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Journal of Pragmatics





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This conversation-analytic paper reports on the structure and interactional use of what I term the ‘do-construction’ in English-language conversation: Utterances such as The kids do eat cake (cf. The kids eat cake). The argument developed here is that, at its core, the do-construction is used to index a contrast with a prior understanding. As will be shown, this prior understanding can be overtly demonstrated or merely presumed or potential, and it may be the understanding of the speaker him/herself, or that of the recipient. Similarly, the do-construction can be seen in a variety of sequential positions, and in conjunction with a range of social actions. Nonetheless, what binds this diversity of cases together is the use of the do-construction to introduce content into the interaction in a way that actively orients to a contrastive understanding. After establishing the contrastive work that this resource accomplishes as a general feature of turn design, we then consider how the use of the do-construction can be seen to be relevant to specific sequences of action. I conclude with a discussion of the relationship between the grammatical construction analyzed here and other-correction, and comment on some related resources for indexing contrasts in English.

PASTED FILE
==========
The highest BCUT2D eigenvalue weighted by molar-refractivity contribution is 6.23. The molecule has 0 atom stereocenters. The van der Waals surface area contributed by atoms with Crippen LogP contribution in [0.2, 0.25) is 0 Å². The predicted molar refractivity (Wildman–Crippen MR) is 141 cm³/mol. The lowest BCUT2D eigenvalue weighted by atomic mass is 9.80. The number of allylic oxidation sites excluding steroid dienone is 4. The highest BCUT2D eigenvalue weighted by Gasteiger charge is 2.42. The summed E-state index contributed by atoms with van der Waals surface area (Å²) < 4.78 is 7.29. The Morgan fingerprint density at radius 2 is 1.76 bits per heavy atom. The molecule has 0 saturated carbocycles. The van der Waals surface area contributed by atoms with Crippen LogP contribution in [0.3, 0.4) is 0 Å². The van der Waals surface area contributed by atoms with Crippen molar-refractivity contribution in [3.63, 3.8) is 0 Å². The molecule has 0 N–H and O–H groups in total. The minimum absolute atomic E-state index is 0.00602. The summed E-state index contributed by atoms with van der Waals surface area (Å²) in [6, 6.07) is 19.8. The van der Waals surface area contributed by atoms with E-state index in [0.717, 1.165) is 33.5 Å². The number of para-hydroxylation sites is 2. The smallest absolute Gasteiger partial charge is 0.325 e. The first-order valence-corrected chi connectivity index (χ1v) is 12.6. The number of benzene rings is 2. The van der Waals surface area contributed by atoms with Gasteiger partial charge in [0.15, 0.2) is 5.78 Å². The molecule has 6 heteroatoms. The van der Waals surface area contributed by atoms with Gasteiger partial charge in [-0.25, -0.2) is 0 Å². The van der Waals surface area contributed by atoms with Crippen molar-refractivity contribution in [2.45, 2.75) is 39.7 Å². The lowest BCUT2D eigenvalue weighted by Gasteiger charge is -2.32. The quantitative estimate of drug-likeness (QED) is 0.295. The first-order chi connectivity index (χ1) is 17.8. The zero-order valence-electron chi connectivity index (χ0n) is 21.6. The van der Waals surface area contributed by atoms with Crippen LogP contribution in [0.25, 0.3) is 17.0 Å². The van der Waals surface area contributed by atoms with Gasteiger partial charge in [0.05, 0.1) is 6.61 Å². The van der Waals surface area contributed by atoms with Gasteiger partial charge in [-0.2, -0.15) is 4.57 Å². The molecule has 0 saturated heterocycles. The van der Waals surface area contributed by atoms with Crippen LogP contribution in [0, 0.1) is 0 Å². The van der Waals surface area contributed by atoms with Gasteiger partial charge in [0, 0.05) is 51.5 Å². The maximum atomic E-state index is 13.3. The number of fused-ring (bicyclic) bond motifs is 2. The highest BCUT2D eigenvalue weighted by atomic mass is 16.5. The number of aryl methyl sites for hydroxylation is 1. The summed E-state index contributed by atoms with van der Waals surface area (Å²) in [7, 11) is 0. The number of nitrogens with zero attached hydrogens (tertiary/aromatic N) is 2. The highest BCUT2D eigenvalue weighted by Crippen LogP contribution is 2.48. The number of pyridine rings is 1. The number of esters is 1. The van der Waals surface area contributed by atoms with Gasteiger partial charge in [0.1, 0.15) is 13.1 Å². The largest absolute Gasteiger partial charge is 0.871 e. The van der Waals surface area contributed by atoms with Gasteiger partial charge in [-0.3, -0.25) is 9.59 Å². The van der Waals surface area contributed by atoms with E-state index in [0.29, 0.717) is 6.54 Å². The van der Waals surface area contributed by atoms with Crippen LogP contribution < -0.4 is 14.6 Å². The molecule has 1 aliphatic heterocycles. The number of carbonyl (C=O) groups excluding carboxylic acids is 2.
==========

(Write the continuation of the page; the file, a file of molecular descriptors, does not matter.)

This is the pre-print version of Indexing a contrast: The do-construction in English conversation, published in the Journal of Pragmatics.